ADCS president accuses universities of turning out ‘crap social workers’

Shocked academics and social workers call comments 'very disappointing'

Hackney DCS Alan Wood
Hackney DCS Alan Wood is the current ADCS president

Leading children’s director Alan Wood has launched a shock attack on social work educators, accusing prominent universities of turning out “crap social workers”.

In an interview with the Guardian about outsourcing child protection, the president of the Association of Directors of Children’s Services (ADCS), told the newspaper he took issue with “all these academics turning out crap social workers writing to the Guardian”.

Wood was referring to a letter, published in May and signed by around 40 leading academics, that raised concerns about the government’s consultation on outsourcing children’s services functions. The academics represented institutions including King’s College, London, Edinburgh University, Nottingham University and the University of East Anglia.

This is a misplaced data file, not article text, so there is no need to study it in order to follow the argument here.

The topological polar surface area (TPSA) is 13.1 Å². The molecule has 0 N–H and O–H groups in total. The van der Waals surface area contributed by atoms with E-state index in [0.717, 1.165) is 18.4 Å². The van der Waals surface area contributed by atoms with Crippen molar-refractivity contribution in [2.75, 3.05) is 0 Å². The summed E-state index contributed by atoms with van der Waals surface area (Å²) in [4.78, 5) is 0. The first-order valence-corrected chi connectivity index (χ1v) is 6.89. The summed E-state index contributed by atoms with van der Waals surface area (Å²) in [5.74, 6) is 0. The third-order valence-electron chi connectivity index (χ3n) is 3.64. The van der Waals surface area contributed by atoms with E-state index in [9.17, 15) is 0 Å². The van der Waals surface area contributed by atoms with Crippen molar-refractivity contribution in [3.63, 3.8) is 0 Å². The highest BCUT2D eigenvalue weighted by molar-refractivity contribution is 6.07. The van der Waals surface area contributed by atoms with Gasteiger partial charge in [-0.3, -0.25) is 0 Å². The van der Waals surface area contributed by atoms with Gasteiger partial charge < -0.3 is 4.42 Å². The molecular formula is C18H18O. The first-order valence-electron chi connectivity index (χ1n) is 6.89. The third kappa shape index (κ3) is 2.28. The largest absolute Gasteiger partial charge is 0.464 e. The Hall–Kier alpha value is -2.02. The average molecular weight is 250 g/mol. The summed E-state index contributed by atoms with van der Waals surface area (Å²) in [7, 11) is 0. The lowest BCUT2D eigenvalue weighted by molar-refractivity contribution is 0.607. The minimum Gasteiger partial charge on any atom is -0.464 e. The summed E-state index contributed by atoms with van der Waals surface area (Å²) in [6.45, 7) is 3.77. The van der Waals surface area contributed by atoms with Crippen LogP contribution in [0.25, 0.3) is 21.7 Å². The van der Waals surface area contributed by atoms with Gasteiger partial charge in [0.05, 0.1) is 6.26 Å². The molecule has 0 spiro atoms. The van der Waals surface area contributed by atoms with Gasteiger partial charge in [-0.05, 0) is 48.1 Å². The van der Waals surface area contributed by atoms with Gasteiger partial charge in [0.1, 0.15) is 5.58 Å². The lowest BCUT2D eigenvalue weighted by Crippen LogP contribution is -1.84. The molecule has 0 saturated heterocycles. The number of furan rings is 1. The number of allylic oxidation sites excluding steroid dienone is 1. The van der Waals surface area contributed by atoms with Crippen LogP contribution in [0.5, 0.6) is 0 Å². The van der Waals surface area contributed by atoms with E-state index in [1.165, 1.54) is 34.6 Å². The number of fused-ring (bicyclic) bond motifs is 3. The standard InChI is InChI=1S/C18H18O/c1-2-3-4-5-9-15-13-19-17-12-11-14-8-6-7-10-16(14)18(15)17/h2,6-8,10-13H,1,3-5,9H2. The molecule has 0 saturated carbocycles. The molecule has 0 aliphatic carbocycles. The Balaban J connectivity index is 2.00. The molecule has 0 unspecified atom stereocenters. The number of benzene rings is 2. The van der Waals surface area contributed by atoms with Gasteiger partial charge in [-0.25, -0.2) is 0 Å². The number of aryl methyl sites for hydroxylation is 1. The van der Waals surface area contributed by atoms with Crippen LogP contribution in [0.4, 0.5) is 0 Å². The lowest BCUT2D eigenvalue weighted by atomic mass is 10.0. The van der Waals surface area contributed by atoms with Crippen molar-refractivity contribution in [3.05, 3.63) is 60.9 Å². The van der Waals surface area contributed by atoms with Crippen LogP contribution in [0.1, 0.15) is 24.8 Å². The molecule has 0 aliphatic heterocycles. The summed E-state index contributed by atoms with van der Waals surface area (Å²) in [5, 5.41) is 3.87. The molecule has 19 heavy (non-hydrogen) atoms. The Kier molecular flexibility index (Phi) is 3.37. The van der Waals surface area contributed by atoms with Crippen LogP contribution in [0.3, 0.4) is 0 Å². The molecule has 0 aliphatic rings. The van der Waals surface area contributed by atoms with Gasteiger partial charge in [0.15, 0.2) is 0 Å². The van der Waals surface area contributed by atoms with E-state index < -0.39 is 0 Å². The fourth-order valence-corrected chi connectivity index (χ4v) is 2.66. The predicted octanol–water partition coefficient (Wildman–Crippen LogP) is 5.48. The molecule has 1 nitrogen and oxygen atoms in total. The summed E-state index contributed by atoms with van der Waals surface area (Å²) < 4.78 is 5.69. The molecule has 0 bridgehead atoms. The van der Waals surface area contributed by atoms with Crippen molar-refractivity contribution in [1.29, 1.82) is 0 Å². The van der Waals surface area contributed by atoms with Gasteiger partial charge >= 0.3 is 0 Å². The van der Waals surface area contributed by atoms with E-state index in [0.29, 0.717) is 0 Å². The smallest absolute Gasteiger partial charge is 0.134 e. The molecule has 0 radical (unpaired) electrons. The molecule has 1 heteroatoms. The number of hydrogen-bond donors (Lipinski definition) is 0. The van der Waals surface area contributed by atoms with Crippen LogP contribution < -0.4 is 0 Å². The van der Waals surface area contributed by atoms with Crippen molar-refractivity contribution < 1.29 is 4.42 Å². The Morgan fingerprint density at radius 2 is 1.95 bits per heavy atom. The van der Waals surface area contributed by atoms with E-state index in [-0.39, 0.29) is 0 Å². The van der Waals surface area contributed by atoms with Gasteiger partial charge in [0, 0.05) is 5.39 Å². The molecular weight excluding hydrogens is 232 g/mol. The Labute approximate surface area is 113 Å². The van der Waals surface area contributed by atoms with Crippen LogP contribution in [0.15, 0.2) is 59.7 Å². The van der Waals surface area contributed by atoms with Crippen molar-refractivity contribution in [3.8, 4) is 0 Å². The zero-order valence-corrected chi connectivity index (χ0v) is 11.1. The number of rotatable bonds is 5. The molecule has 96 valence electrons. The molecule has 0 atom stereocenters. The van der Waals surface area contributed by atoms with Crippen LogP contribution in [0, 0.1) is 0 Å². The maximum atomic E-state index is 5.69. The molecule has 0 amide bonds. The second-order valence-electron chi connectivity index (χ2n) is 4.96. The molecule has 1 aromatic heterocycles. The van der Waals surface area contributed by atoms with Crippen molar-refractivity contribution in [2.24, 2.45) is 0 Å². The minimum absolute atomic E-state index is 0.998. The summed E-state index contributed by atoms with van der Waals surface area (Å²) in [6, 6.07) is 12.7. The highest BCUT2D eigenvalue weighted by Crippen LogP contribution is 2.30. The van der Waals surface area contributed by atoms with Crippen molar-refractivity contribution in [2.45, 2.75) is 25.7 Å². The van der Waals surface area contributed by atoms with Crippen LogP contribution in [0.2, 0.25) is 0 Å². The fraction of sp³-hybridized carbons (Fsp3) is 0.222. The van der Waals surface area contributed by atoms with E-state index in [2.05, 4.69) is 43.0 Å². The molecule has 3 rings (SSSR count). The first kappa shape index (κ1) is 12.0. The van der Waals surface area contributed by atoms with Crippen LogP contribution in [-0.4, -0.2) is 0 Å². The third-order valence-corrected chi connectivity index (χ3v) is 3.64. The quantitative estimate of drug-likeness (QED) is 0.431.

Today, academics and social workers expressed their surprise and dismay over the Hackney boss and ADCS president’s verdict on the state of social work education.

Professor Ray Jones, who co-ordinated the letter, said: “It is really unfortunate that we have comments made dismissing the competence and expertise of social work academics who have significant experience of working in child protection services.

“As the co-ordinator of the letter, which raised our concerns about government intentions for children’s services, I am a social worker who has undertaken and managed frontline child protection and spent 14 years as a director of social services.”